Similarly, if constraint enforcement is deferred until the end of a transaction (i.e., transaction level enforcement), the non-uniqueness counts associated with the uniqueness-required indexes referenced during the processing of the transaction are examined as an initial part of transaction commit processing. If any of the uniqueness-required indexes are "currently non-unique", the commit is not performed. Further, an error indication is raised, or logged.

Where an unresolved uniqueness constraint exists at enforcement time, the effects of the statement or transaction processing are not made to the database. In the case of statement level enforcement, the existence of an unresolved constraint after a statement is processed results in the removal of the database modifications made as a result of the statement.

In the case of transaction level enforcement, deferred constraint enforcement is done prior to committal of the transaction's database modifications. Where an unresolved constraint violation exists at enforcement time, the transaction's database modifications are not committed to the database. Where no unresolved constraint violations exist at enforcement time, the transaction's modifications are committed to the database.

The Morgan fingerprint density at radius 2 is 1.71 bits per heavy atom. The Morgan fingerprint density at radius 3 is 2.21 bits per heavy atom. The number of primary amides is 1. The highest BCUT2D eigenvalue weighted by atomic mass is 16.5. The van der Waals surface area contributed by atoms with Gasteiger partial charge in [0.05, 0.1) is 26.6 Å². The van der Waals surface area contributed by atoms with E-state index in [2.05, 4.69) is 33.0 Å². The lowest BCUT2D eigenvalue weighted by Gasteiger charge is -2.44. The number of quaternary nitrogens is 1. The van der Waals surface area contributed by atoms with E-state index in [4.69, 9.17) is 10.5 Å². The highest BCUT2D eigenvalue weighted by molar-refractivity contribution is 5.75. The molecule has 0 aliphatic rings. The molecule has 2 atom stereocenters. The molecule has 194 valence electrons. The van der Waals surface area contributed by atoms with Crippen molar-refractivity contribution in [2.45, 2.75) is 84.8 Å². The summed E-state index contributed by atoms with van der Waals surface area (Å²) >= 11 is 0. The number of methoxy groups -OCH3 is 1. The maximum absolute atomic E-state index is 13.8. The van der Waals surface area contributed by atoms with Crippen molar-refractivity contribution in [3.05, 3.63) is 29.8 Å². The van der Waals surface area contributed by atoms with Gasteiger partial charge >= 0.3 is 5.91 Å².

Roll-Back With Non-Uniqueness Counts

Roll-back operations are performed based on undo information that is stored during the execution of a transaction. Specifically, when an operation is performed based on a statement in a statement or transaction, the DBMS stores undo information which indicates how to reverse the effects of the operation. Such undo information may include, for example, the inverse operation of the operation that was performed. A transaction may therefore be rolled-back simply by executing, in reverse chronological order, the inverse operations represented in the undo information for each of the statements that was executed.

According to one embodiment of the invention, when the execution of a statement changes the non-uniqueness count of a uniqueness-required index, an inverse operation that, upon execution, will reverse the change made to the non-uniqueness count is stored as part of the undo information. Therefore, the non-uniqueness count will be accurate after a roll-back operation. Assume, for example, that statements A, B, C and D are executed, and that each of the statements affected the non-uniqueness count of a uniqueness-required index. If operations B, C, D are rolled back, the non-uniqueness count should reflect only those changes made by statement A.